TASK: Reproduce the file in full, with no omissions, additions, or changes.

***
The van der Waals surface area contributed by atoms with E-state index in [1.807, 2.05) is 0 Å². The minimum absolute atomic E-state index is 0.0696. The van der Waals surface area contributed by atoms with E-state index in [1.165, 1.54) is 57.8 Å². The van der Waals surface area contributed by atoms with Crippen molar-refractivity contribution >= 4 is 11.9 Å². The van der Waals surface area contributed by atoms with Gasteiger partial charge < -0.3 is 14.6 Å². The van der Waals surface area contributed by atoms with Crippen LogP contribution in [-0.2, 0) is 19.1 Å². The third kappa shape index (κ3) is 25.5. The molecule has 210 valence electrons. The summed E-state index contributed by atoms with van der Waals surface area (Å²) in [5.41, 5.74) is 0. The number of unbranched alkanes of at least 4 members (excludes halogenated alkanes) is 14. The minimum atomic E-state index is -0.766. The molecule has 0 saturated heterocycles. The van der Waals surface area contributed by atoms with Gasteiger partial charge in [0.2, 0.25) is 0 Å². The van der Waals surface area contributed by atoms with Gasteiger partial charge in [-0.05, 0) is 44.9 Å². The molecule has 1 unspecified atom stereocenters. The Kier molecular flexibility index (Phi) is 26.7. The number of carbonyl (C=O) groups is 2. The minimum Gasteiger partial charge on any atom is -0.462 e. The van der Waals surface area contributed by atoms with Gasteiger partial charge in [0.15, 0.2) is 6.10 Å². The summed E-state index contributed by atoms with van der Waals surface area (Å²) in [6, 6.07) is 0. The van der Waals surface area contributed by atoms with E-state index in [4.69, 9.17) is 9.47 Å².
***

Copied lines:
The van der Waals surface area contributed by atoms with E-state index in [1.807, 2.05) is 0 Å². The minimum absolute atomic E-state index is 0.0696. The van der Waals surface area contributed by atoms with E-state index in [1.165, 1.54) is 57.8 Å². The van der Waals surface area contributed by atoms with Crippen molar-refractivity contribution >= 4 is 11.9 Å². The van der Waals surface area contributed by atoms with Gasteiger partial charge < -0.3 is 14.6 Å². The van der Waals surface area contributed by atoms with Crippen LogP contribution in [-0.2, 0) is 19.1 Å². The third kappa shape index (κ3) is 25.5. The molecule has 210 valence electrons. The summed E-state index contributed by atoms with van der Waals surface area (Å²) in [5.41, 5.74) is 0. The number of unbranched alkanes of at least 4 members (excludes halogenated alkanes) is 14. The minimum atomic E-state index is -0.766. The molecule has 0 saturated heterocycles. The van der Waals surface area contributed by atoms with Gasteiger partial charge in [0.2, 0.25) is 0 Å². The van der Waals surface area contributed by atoms with Gasteiger partial charge in [-0.05, 0) is 44.9 Å². The molecule has 1 unspecified atom stereocenters. The Kier molecular flexibility index (Phi) is 26.7. The number of carbonyl (C=O) groups is 2. The minimum Gasteiger partial charge on any atom is -0.462 e. The van der Waals surface area contributed by atoms with Gasteiger partial charge in [0.15, 0.2) is 6.10 Å². The summed E-state index contributed by atoms with van der Waals surface area (Å²) in [6, 6.07) is 0. The van der Waals surface area contributed by atoms with E-state index in [4.69, 9.17) is 9.47 Å².